Let’s go to Nana’s house!

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Let’s go to Nana’s and play her piano
I said to my two year old sister
in diapers and baby fat.

Down the hill to Main Street in
Monson where the hitching posts
from a bygone era stood at attention.

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A Civil War-era cannon stood
guard at the Monson Town Hall.
Looking both ways at intersections,

I picked up my sister and carried
her across streets. Heavy she was
for my four year old arms.

We made the two mile walk
and arrived at Nana’s. She
was surprised to see us

and looked around for our mother
who was still at home up the hill.
We set Nana’s player piano in motion.

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And sang tunes we made up.
Had a great time too until our
mother showed up at Nana’s to fetch us.

Much later I was told how I reassured
my mother that I had looked left and
right before carrying my sister across streets.

When I was older, I learned a big word:
precocious. We walked the two miles
back up the hill. Unscathed by the adventure.

When I close my eyes today, I can see
our house on the hill and Monson and where
Nana lived. Those were the good old days!

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This entry was posted in Flynt Avenue, Monson, MA, Nana, player piano and tagged , , , . Bookmark the permalink.

47 Responses to Let’s go to Nana’s house!

  1. momentaryreverie says:

    Great story!

    Liked by 4 people

  2. Precious memories and photos! ❤

    Liked by 4 people

  3. Arno Bode,Cologne,Germany says:

    Dear Mary Ann, realy a sweet writen story.Es war eine Freude zu lesen.Alles Liebe und Gute Dein Arno

    Liked by 4 people

  4. Peter Klopp says:

    Precious memories, a set of delightful photos, a few verses of poetry truly make a great story! Pure childhood without the digital distractions! Lovely post, Mary Ann!

    Liked by 3 people

  5. How easy it is to have an adventure when we are children. All it takes is a destination down the hill, a street to cross, a sister to carry, and a player piano at the end of it.

    Liked by 4 people

  6. What a delightful post! I was enjoying those photos, and suddenly you and Bette were there with us!

    Liked by 3 people

  7. I enjoyed this so much that I went back and read it again. I almost shrank to a four-year-old size in my head. Your grandparents seemed to have doting looks on their faces. It was a shock to realize I’m much older now than your nana was in that picture.

    Liked by 3 people

    • Glad you enjoyed the post. To this day, I recall how “heavy” my sister was when I carried her across the street, but I was in charge and did what I was supposed to do or at least thought so. This photo is one of the few I have of both Nana and Grandpa. He died two years later when I was in first grade. There always seemed to be mirth and merriment around the Irish side of my family. They smiled and loved us so your comment about doting is spot on, Anne. Thank you for noticing.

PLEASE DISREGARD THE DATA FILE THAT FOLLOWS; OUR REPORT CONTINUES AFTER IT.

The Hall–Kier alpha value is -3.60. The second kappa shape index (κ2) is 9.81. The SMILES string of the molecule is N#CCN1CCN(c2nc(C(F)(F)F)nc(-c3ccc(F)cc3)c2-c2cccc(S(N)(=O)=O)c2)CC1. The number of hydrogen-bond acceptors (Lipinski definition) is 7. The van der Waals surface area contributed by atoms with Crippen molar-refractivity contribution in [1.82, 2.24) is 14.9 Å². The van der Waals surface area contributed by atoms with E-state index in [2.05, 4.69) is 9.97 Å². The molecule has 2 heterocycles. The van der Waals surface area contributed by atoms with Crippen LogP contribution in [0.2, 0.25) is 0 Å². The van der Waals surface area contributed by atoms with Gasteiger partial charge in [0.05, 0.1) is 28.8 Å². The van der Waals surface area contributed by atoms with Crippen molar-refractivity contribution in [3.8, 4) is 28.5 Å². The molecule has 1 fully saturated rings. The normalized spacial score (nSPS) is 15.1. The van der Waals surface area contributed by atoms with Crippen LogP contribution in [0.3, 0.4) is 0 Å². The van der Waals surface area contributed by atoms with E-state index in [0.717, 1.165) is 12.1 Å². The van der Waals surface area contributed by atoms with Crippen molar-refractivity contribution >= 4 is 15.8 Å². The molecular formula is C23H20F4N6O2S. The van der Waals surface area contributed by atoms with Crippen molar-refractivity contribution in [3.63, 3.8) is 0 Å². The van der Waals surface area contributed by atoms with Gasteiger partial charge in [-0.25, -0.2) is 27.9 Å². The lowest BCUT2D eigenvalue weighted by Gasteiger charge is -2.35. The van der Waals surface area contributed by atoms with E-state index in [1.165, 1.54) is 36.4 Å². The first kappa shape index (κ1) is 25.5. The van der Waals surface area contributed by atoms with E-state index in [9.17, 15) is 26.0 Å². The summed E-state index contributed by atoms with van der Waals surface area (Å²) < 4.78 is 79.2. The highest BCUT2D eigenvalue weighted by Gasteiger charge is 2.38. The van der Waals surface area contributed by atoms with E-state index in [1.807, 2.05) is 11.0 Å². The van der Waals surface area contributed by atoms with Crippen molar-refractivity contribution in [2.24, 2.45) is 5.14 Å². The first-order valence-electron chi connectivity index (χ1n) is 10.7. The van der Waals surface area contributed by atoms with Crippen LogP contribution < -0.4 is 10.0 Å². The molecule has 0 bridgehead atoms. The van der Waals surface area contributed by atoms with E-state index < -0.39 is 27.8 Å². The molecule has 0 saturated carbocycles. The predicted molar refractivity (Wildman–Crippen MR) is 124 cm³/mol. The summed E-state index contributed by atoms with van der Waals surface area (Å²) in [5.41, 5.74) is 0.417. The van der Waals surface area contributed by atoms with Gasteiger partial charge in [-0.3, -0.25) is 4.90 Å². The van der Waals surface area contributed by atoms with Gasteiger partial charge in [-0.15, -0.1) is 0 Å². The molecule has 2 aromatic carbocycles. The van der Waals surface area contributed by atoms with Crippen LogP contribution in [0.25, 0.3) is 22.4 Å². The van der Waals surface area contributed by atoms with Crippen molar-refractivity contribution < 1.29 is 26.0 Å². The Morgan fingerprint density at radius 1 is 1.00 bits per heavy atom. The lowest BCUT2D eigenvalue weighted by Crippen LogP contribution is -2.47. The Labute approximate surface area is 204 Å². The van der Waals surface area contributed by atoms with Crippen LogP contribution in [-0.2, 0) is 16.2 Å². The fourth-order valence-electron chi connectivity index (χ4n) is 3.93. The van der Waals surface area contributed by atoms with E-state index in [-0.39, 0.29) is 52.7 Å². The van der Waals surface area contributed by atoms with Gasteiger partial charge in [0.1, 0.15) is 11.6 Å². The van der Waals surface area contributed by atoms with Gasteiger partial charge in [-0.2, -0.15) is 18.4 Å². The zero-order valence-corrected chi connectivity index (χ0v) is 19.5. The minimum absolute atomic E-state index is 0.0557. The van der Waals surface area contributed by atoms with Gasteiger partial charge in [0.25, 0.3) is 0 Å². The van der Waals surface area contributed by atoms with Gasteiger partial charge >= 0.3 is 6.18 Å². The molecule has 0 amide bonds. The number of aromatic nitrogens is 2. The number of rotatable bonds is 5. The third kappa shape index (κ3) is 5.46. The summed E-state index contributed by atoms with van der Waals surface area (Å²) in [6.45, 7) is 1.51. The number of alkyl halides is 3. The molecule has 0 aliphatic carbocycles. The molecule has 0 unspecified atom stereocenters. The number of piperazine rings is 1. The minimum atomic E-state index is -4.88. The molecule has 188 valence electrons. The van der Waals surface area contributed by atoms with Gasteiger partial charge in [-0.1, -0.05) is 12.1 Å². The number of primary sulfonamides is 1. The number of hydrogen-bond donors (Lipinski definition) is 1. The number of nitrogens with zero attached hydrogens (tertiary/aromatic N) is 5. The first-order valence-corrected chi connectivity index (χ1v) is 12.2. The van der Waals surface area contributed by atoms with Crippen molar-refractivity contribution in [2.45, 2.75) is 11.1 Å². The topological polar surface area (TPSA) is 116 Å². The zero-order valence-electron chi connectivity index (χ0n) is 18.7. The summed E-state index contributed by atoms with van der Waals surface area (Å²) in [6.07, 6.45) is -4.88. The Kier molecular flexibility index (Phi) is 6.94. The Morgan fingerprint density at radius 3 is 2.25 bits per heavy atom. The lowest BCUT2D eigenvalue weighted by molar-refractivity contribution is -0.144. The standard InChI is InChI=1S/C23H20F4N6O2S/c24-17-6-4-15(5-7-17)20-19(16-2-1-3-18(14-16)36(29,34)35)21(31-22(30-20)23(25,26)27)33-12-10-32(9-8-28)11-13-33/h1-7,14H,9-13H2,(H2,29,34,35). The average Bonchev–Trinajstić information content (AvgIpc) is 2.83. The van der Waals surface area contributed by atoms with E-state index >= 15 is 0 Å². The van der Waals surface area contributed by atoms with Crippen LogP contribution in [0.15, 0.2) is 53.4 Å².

Liked by 2 people

      • I loved your nana’s hat with the jaunty feather. She was dressed as “older” at the time, but her face looks so young.

        Liked by 2 people

      • Agree. She was younger looking. I estimate late 50s at that time. That feather is a scream! I plan to wear a hat for a funeral on Sat. One of those fascinator type ones. It has netting but no feather. How smart to wear a feather! Thanks, Anne for the comment again.

        Liked by 2 people

      • Do you wear hats occasionally? Wouldn’t it be fun to add such a feather? Start a new trend or bring back an old one.

        Liked by 1 person

      • I think I last wore a hat in 1965. I was glad they went out of style. Hats flattened my hair, so I looked like a deflated pancake after removing the hat. I would much rather adorn myself with earrings, because they don’t battle my hair.

        Liked by 2 people

      • Ah yes, hat hair. I still plan to wear a fascinator hat to tomorrow’s funeral, hat hair or not. The deceased liked to see women wear hats. I do not have pierced ears and seldom wear earrings. The old fashioned screw on type. Clip-on style hurt my ears too much. Maybe a necklace or strand of pearls. Hahaha, I have to laugh that hats were mandatory at one time. When women forget a hat, they used a tissue which they held on with bobby pins. Tell me how ridiculous that looked!

        Liked by 1 person